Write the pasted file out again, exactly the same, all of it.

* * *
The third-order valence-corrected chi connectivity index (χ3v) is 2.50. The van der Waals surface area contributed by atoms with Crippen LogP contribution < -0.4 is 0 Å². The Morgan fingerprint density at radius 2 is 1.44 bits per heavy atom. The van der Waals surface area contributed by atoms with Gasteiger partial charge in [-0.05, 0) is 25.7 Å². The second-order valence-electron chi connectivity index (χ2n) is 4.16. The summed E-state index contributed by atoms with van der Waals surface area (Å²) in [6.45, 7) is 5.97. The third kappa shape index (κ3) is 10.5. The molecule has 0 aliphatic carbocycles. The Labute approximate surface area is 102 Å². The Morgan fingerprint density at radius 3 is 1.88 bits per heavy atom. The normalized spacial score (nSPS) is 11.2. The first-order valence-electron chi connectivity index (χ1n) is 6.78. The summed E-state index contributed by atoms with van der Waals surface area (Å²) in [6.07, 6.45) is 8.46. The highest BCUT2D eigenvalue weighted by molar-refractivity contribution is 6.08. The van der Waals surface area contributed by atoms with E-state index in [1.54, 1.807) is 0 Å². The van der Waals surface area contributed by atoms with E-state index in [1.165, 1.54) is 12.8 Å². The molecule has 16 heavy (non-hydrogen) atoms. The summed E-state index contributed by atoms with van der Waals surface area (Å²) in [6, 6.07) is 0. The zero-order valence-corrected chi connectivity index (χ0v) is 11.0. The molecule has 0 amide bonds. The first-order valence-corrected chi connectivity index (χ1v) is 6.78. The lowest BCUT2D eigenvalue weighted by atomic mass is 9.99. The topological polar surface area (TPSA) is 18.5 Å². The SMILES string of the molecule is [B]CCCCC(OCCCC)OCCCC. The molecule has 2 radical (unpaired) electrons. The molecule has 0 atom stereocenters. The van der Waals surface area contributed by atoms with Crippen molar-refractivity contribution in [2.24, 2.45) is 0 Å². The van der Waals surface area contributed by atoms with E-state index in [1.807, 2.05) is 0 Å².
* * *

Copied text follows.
The third-order valence-corrected chi connectivity index (χ3v) is 2.50. The van der Waals surface area contributed by atoms with Crippen LogP contribution < -0.4 is 0 Å². The Morgan fingerprint density at radius 2 is 1.44 bits per heavy atom. The van der Waals surface area contributed by atoms with Gasteiger partial charge in [-0.05, 0) is 25.7 Å². The second-order valence-electron chi connectivity index (χ2n) is 4.16. The summed E-state index contributed by atoms with van der Waals surface area (Å²) in [6.45, 7) is 5.97. The third kappa shape index (κ3) is 10.5. The molecule has 0 aliphatic carbocycles. The Labute approximate surface area is 102 Å². The Morgan fingerprint density at radius 3 is 1.88 bits per heavy atom. The normalized spacial score (nSPS) is 11.2. The first-order valence-electron chi connectivity index (χ1n) is 6.78. The summed E-state index contributed by atoms with van der Waals surface area (Å²) in [6.07, 6.45) is 8.46. The highest BCUT2D eigenvalue weighted by molar-refractivity contribution is 6.08. The van der Waals surface area contributed by atoms with E-state index in [1.54, 1.807) is 0 Å². The van der Waals surface area contributed by atoms with E-state index in [1.165, 1.54) is 12.8 Å². The molecule has 16 heavy (non-hydrogen) atoms. The summed E-state index contributed by atoms with van der Waals surface area (Å²) in [6, 6.07) is 0. The zero-order valence-corrected chi connectivity index (χ0v) is 11.0. The molecule has 0 amide bonds. The first-order valence-corrected chi connectivity index (χ1v) is 6.78. The lowest BCUT2D eigenvalue weighted by atomic mass is 9.99. The topological polar surface area (TPSA) is 18.5 Å². The SMILES string of the molecule is [B]CCCCC(OCCCC)OCCCC. The molecule has 2 radical (unpaired) electrons. The molecule has 0 atom stereocenters. The van der Waals surface area contributed by atoms with Crippen molar-refractivity contribution in [2.24, 2.45) is 0 Å². The van der Waals surface area contributed by atoms with E-state index in [1.807, 2.05) is 0 Å².